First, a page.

Router migration using dual-as
I am working on a project that involves moving a router from one BGP ASN to another. The topology above shows the current situation and we want to move R2 to ASN20 and have it hooked up to R4 instead of R3. Normally this would be pretty trivial however the owner of R1 in ASN 500 is a provider that is notorious for not being able to schedule an engineer at the same time we have one available. The idea is to move R2 and have it in ASN 20 but use local-as to make R1 still maintain a BGP neighbourship with it. Because our engineer might not be around when the provider engineer updates the neighbourship we can use dual-as to make R2 accept eBGP sent to either the old or the new ASN.
Here’s the starting configs:
R1 R2 R3 R4
So first thing we do is raise a change to move R2 – basically we’re doing our own migration without the need to have a big conference call with the owner of R1. We’ll shut down the interfaces so we don’t send any incorrect BGP updates and set of any alerts.
interface f 0/1 shutdown interface f 0/0 shutdown
So now that’s done we can move the cable; in this case from f0/1 on R3 to f0/1 on R4.
We’ll get rid of the ASN 10 config and get the ASN 20 neighbourship up first.
no router bgp 10
router bgp 20 neighbor 172.16.0.4 remote-as 20 neighbor 172.16.0.4 update-source Loopback0
We can now bring up that interface and we should see the neighbourship form.
interface f 0/1 no shutdown
Next we want to get the neighbourship back up to ASN 500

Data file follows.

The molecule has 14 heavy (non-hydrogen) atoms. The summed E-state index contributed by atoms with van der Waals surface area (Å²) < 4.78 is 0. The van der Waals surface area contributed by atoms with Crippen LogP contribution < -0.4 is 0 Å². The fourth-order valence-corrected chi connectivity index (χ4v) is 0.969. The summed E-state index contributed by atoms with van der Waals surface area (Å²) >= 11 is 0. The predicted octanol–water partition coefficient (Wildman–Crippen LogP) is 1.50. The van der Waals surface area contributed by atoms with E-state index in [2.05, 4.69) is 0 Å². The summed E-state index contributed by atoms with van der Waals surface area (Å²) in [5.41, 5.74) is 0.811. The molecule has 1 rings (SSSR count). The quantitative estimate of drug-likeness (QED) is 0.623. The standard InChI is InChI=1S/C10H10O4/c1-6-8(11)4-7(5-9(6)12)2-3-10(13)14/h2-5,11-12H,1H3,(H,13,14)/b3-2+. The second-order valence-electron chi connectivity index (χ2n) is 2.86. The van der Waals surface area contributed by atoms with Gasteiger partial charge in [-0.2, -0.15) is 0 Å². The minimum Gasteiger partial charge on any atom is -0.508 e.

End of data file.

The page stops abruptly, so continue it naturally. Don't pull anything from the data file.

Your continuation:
router bgp 20 neighbor 192.168.0.0 remote-as 500 neighbor 192.168.0.0 local-as 10
Local-AS basically makes R1 think it’s talking to ASN 10 rather than ASN 20. We can bring up the interface and should see the neighbour form.
interface f 0/0 no shutdown
Now you can stop there if you like; the migration is complete from a functional point of view. Service teams don’t like this sort of kludge though because it doesn’t make sense to them at 3am when something is not working. The bonus round is to get the owner of R1 to update the remote-as at their convenience. To do this we’ll use the following command on R2 to tell it to accept either the real ASN or the Local-AS from R1.
router bgp 20 neighbor 192.168.0.0 local-as 10 no-prepend replace-as dual-as
At some point in the next few months the owner of R1 will log on and update their router config thus:
router bgp 500 neighbour 192.168.0.1 remote-as 20
That requires no action on R2 and will ‘just work’. You can go in and clean up your config at any time after this to make sure that the service team are happy.
router bgp 20 no neighbor 192.168.0.0 local-as 10 no-prepend replace-as dual-as
The topology now looks like this:
Final configs should look something like this:
R1-end R2-end R3-end R4-end